My friend Dan Blanchette showed me a little Mata function yesterday that he wrote for changing the case -- lower, upper, proper -- for strings longer than 244 characters. It was fresh in my head today as I went looking for something while babysitting my daughter -- can't remember what; babysitting requires undivided attention -- and ended up here.

This post is the result of the conversation I started in the comment thread with Gabriel Rossman. I will attempt to use Mata for string processing within a suitably large text file, as opposed to just a blob of text you can call as a local.

Step 1: google "very large text file". This took me to a magical place where the 1980's are preserved in perpetuity. I went through the categories, and picked this one. At exactly 12,133 lines, it should do nicely.

Step 2: get the Mata book -- because I still run Stata 10 at home, so no pdf documentation yet.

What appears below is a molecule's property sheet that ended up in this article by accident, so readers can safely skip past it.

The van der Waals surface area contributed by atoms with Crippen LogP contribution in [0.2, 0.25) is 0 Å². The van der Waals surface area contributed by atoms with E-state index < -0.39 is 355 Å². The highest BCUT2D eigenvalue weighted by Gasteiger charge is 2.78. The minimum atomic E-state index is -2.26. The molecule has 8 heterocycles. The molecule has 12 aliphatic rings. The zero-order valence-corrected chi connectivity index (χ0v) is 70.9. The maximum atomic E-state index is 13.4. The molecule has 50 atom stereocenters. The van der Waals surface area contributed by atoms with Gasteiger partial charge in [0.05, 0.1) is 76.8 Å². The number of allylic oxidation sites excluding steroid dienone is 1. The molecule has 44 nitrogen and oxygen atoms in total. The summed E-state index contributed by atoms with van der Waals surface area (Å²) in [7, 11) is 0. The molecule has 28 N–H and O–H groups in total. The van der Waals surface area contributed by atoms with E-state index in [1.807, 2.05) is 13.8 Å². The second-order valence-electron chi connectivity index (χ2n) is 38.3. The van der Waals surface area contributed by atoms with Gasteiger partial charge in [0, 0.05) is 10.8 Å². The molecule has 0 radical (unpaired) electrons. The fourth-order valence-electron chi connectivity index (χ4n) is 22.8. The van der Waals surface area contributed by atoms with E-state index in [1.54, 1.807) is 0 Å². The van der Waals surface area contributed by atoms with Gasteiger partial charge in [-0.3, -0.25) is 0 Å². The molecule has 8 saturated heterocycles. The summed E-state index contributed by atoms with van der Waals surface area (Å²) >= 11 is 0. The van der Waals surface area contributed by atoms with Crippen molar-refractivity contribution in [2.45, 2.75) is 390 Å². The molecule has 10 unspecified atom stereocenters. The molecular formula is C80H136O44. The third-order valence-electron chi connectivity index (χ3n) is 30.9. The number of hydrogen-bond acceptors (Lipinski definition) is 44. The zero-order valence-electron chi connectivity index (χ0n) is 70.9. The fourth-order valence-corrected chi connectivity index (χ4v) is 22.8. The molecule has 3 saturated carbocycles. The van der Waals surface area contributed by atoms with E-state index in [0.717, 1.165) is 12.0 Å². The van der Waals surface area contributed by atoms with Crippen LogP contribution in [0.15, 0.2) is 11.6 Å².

Step 3: muck around. Eventually I came up with this thing:

 

mata
real scalar checkmatch(string scalar theFile, string scalar thePattern)
{
real scalar n,i,check
string matrix A
A=cat(theFile)
n=rows(A)
check=0
for(i=1; i<=n; i++) {
if(strmatch(A[i,1],thePattern)) {
check=1
return(check)
}
}
return(check)
}
end

 

This is a Mata function that returns 1 if a string pattern is found anywhere in a given text file, and 0 otherwise. It makes use of Mata's built-in cat() function, which reads an ASCII file of n lines into a column vector of n string elements, one for each line in the original file. I want checkmatch() to exit with 1 as soon as it first finds the string pattern it's looking for. I'm guessing that the first return(check), inside the if clause, does it, but I'm not sure.

With a text file this big, the 0 case might be the harder one to test, but if you're fishing for patterns you're unlikely to find in an English-language document no matter how big, a Hungarian word is a pretty good bet. So, this is the output:
 

. mata: checkmatch("dostech.pro"',"*BIOS*"')
1
. mata: checkmatch("dostech.pro"',"*Kolozsvar*"')
0

 

Now for a real illustration of Mata's string and file processing capabilities, see here.